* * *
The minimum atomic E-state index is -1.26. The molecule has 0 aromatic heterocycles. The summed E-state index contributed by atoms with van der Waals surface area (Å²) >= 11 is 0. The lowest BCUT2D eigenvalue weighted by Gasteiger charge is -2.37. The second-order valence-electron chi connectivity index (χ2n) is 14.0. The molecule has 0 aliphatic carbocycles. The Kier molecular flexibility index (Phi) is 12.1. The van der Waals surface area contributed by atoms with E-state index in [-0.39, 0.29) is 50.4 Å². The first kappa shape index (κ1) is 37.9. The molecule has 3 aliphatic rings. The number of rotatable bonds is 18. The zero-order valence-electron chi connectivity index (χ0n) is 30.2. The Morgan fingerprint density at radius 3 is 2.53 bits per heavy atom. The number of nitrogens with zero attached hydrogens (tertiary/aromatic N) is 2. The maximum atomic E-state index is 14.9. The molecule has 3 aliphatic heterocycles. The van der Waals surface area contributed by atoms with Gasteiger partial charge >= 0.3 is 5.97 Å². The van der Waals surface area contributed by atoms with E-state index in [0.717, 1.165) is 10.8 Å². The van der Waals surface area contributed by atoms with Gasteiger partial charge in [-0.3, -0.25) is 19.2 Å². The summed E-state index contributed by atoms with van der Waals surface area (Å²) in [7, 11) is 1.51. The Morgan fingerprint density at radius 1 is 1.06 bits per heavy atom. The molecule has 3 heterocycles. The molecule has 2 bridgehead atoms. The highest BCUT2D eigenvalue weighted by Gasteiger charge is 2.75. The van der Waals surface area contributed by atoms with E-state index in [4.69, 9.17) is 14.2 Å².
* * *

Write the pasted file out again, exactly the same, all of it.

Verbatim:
The minimum atomic E-state index is -1.26. The molecule has 0 aromatic heterocycles. The summed E-state index contributed by atoms with van der Waals surface area (Å²) >= 11 is 0. The lowest BCUT2D eigenvalue weighted by Gasteiger charge is -2.37. The second-order valence-electron chi connectivity index (χ2n) is 14.0. The molecule has 0 aliphatic carbocycles. The Kier molecular flexibility index (Phi) is 12.1. The van der Waals surface area contributed by atoms with E-state index in [-0.39, 0.29) is 50.4 Å². The first kappa shape index (κ1) is 37.9. The molecule has 3 aliphatic rings. The number of rotatable bonds is 18. The zero-order valence-electron chi connectivity index (χ0n) is 30.2. The Morgan fingerprint density at radius 3 is 2.53 bits per heavy atom. The number of nitrogens with zero attached hydrogens (tertiary/aromatic N) is 2. The maximum atomic E-state index is 14.9. The molecule has 3 aliphatic heterocycles. The van der Waals surface area contributed by atoms with Gasteiger partial charge >= 0.3 is 5.97 Å². The van der Waals surface area contributed by atoms with E-state index in [0.717, 1.165) is 10.8 Å². The van der Waals surface area contributed by atoms with Gasteiger partial charge in [-0.3, -0.25) is 19.2 Å². The summed E-state index contributed by atoms with van der Waals surface area (Å²) in [7, 11) is 1.51. The Morgan fingerprint density at radius 1 is 1.06 bits per heavy atom. The molecule has 3 heterocycles. The molecule has 2 bridgehead atoms. The highest BCUT2D eigenvalue weighted by Gasteiger charge is 2.75. The van der Waals surface area contributed by atoms with E-state index in [4.69, 9.17) is 14.2 Å².